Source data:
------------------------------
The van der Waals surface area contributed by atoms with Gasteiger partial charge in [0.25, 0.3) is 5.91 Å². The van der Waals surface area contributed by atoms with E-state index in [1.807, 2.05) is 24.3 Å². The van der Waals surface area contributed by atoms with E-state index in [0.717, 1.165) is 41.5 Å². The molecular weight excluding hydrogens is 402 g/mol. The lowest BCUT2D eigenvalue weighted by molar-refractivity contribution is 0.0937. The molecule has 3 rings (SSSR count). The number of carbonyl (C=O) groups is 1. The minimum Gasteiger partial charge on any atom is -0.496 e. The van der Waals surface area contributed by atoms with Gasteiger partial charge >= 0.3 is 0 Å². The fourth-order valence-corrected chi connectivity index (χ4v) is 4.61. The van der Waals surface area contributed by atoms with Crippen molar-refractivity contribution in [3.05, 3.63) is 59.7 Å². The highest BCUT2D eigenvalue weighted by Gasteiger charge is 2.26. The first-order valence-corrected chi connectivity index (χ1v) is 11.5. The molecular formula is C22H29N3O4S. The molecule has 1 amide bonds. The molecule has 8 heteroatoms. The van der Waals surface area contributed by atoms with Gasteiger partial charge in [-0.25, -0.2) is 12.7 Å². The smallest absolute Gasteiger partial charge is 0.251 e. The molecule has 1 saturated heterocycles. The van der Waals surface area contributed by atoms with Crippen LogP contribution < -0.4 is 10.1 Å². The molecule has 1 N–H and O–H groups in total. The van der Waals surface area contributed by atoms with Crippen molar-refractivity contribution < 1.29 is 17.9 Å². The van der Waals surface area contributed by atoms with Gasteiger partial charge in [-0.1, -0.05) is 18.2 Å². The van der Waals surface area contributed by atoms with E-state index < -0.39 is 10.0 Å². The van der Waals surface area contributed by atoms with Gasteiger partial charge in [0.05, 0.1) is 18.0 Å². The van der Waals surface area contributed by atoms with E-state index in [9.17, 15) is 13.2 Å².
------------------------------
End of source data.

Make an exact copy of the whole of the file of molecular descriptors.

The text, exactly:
The van der Waals surface area contributed by atoms with Gasteiger partial charge in [0.25, 0.3) is 5.91 Å². The van der Waals surface area contributed by atoms with E-state index in [1.807, 2.05) is 24.3 Å². The van der Waals surface area contributed by atoms with E-state index in [0.717, 1.165) is 41.5 Å². The molecular weight excluding hydrogens is 402 g/mol. The lowest BCUT2D eigenvalue weighted by molar-refractivity contribution is 0.0937. The molecule has 3 rings (SSSR count). The number of carbonyl (C=O) groups is 1. The minimum Gasteiger partial charge on any atom is -0.496 e. The van der Waals surface area contributed by atoms with Gasteiger partial charge >= 0.3 is 0 Å². The fourth-order valence-corrected chi connectivity index (χ4v) is 4.61. The van der Waals surface area contributed by atoms with Crippen molar-refractivity contribution in [3.05, 3.63) is 59.7 Å². The highest BCUT2D eigenvalue weighted by Gasteiger charge is 2.26. The first-order valence-corrected chi connectivity index (χ1v) is 11.5. The molecular formula is C22H29N3O4S. The molecule has 1 amide bonds. The molecule has 8 heteroatoms. The van der Waals surface area contributed by atoms with Gasteiger partial charge in [-0.25, -0.2) is 12.7 Å². The smallest absolute Gasteiger partial charge is 0.251 e. The molecule has 1 saturated heterocycles. The van der Waals surface area contributed by atoms with Crippen LogP contribution < -0.4 is 10.1 Å². The molecule has 1 N–H and O–H groups in total. The van der Waals surface area contributed by atoms with Crippen molar-refractivity contribution < 1.29 is 17.9 Å². The van der Waals surface area contributed by atoms with Gasteiger partial charge in [-0.1, -0.05) is 18.2 Å². The van der Waals surface area contributed by atoms with E-state index < -0.39 is 10.0 Å². The van der Waals surface area contributed by atoms with Gasteiger partial charge in [0.05, 0.1) is 18.0 Å². The van der Waals surface area contributed by atoms with E-state index in [9.17, 15) is 13.2 Å².